Select Page

One of the goals of Lower School science classes is to introduce the beauty and mystery of every aspect of different science disciplines to students and support them in seeing connections between those disciplines, including chemistry, physics, biology, earth science, astronomy, computer science, and engineering. With this exposure, students can find their interest and passion and continue to explore more as they get older. However, there is a problem with learning science in this manner. Students will encounter a lot of science vocabulary that they are not familiar with and seldom use in their daily life. If not introduced properly, some students may feel that science is not for them and disengage from their learning. 

So how can we introduce science vocabulary properly? In order to answer this question, we have to go back to the nature of science. Science is a community-based subject. Human beings make observations of the world around them, discuss what they see and why that happens. After they reach a consensus, they give a special name to the phenomenon, so that it is easier for them to use a common language to communicate with each other about science in the future. This is exactly how we learn science in class. Students go through different stations and activities first. Then, they come together as a group to have circle conversations about what they observed and make hypotheses about why that happened. After we reach a consensus, the science vocabulary is introduced. At the end of the unit, we also do a few reading activities and worksheets to reinforce the vocabulary and their understanding of it. 

Second graders learned about forces. When they learn about buoyancy, instead of copying down the definition of buoyancy first, students were asked to gradually push down a plastic bottle from the surface of the water all the way down to the bottom of the tank. In this way, they felt the fight between the push down force of their hands and the push up force of the water. Then, they were challenged to work in pairs to use clay and aluminum foil to build boats that could hold as many pennies as possible. As they put more pennies in the boat during the testing stage, they observed that the push up force is not strong enough to fight against the gravity of the pennies. After having a discussion about their observations and the fight between forces, the definition of buoyancy was introduced. In this way, after students feel the buoyancy and observe the effect of the competition between buoyancy and gravity, the meaning of the science vocabulary becomes intuitive to them.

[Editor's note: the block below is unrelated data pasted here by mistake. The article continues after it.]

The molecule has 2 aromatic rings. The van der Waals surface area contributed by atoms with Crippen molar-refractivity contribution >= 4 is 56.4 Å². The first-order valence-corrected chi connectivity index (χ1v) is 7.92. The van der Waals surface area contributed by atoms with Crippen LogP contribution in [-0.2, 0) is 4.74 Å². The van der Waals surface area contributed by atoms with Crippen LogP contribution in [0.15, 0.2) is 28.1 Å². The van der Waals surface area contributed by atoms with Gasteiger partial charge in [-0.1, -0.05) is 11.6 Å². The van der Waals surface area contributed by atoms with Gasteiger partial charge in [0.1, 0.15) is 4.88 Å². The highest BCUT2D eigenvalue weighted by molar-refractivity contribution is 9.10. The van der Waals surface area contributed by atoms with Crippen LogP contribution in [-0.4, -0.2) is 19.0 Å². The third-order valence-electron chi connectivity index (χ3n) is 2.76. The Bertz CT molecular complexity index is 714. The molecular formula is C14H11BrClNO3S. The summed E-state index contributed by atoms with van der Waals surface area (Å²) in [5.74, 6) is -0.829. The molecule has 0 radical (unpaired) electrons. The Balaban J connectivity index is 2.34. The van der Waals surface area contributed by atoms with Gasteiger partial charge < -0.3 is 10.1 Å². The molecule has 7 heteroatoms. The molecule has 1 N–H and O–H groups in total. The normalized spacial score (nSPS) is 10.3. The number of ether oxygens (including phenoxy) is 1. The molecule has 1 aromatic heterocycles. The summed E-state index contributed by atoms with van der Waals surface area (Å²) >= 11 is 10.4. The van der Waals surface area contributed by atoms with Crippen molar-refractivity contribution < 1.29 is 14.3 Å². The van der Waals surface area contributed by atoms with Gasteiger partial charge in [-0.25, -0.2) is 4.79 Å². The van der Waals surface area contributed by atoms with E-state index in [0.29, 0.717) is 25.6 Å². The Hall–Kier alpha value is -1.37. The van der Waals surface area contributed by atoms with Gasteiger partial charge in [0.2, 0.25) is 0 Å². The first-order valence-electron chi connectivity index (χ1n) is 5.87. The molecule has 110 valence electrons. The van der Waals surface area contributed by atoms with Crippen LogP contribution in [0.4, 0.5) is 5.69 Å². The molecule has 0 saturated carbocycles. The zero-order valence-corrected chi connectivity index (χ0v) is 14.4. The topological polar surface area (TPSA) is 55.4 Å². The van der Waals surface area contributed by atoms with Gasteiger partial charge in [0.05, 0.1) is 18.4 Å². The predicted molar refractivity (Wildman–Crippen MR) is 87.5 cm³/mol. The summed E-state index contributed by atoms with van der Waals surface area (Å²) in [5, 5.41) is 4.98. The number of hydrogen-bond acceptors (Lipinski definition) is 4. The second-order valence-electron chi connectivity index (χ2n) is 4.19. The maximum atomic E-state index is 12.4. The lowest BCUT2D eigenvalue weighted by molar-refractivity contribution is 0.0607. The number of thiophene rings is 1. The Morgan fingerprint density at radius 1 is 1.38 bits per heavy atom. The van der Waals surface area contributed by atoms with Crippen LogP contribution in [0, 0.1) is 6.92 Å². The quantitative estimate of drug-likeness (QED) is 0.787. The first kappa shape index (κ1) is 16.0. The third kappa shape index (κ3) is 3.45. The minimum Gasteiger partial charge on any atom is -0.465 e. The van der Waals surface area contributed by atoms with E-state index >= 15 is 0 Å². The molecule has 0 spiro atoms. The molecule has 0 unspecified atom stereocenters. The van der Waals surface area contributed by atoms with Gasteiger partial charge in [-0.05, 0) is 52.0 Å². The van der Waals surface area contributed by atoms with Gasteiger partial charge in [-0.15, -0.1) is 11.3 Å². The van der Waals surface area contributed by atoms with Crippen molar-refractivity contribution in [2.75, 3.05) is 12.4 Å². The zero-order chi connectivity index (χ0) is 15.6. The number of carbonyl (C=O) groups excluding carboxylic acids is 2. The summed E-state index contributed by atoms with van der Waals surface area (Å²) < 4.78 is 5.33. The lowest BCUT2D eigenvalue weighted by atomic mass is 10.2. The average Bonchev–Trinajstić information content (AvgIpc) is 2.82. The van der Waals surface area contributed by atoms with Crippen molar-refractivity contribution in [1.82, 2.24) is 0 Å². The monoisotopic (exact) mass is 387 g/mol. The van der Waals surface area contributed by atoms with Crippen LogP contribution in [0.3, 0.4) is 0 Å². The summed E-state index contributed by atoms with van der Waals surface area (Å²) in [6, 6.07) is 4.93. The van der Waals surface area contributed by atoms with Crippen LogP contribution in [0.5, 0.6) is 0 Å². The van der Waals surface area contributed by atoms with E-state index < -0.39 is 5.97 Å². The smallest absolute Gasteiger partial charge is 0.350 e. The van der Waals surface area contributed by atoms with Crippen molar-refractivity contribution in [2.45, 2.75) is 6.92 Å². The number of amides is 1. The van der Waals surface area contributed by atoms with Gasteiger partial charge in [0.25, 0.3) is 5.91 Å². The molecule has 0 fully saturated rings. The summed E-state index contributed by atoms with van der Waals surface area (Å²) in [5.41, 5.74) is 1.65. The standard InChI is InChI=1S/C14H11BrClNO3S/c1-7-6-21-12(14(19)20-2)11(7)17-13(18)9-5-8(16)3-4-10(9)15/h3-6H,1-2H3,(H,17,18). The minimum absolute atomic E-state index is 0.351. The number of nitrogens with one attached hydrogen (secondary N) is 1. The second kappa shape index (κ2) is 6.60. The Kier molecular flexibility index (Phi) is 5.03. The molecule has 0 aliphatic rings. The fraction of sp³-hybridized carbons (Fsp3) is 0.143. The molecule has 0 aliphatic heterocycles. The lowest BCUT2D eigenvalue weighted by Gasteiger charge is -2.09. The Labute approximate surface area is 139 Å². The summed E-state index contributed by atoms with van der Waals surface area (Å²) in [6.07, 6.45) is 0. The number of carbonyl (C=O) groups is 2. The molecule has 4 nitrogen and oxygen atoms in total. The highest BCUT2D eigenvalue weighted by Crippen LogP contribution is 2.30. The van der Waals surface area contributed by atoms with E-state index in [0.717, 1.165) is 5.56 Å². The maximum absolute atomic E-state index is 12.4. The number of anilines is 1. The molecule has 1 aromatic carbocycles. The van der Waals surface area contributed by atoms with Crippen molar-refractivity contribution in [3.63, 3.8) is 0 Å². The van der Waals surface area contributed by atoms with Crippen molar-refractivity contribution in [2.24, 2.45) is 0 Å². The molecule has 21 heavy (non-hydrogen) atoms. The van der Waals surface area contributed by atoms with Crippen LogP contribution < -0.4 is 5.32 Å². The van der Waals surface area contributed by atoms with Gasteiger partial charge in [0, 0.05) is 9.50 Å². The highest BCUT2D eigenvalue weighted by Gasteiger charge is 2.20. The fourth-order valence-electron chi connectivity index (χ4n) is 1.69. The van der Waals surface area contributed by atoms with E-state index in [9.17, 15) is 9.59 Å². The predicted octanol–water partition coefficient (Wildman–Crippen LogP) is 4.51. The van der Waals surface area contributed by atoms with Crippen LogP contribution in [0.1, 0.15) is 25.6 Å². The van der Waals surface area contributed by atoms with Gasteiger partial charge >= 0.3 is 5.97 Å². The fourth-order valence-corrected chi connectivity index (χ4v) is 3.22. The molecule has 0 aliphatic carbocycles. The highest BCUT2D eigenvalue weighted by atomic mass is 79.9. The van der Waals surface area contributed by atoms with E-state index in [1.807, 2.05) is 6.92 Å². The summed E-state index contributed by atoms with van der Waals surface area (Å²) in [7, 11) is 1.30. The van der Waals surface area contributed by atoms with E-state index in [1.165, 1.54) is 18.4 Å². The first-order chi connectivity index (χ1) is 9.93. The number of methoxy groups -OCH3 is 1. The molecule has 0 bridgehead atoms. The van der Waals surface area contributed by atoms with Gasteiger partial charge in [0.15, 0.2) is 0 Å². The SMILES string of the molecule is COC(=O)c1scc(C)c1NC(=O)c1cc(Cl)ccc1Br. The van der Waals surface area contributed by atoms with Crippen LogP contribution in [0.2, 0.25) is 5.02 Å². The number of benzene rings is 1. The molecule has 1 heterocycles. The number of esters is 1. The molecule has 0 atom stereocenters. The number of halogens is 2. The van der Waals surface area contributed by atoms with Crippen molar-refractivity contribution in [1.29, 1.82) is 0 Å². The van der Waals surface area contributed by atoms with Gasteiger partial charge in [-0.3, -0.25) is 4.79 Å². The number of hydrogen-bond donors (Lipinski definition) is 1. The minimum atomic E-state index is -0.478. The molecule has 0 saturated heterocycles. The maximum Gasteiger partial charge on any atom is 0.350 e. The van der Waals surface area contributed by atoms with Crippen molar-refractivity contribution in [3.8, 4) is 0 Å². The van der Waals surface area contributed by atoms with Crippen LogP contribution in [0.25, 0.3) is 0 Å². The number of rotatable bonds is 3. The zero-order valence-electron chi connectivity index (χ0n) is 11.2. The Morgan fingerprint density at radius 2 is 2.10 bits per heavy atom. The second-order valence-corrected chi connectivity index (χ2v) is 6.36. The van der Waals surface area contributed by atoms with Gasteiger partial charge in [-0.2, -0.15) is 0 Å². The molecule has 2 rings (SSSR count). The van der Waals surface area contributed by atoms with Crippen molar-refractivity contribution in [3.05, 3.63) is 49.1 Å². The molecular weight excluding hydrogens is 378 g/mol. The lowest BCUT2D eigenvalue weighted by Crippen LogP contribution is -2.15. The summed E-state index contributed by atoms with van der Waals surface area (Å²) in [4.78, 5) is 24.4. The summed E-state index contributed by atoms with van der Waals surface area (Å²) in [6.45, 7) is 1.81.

Third graders are learning about simple machines. It’s very interesting to note that some students thought simple machines are composed of two words, “simple” and “machine”. So “a pencil is a simple machine”; “an eraser is a simple machine; “anything that doesn’t require electricity is a simple machine”. Instead of introducing six classical simple machines, students worked in groups to go through six different stations. They were challenged to write down their observations, how each tool works, and how each tool could make our lives easier. The ability to identify the structure and function of the tool and to come up with ideas on how we can use the tools to make our lives easier is much more important than remembering the words. 

Fourth graders are learning about sound. When I asked students how sound travels at the beginning of the unit, a couple of students shared that “sound travels in waves,” which is a sentence that we usually see in all of the children’s science books. However, when I asked students what a wave is, none of them were able to articulate their ideas. This is another danger of introducing the science vocabulary first. Students know the words, so they feel they have learned the concept and understand it. However, students may not have a full understanding of the concepts. In this unit, we started with the particle model of sound, which is a model students learned in the unit of mechanical energy and thermal energy. Then students observed different waves in videos and simulations and were challenged to describe the connection between the particle and wave model until they were able to articulate why people say sound travels in waves, using their own language. 

Students are now learning the language of science through experience. These experiences will lead them to discover what area of science appeals to them the most, but in the end, they will learn that science has something to offer everybody.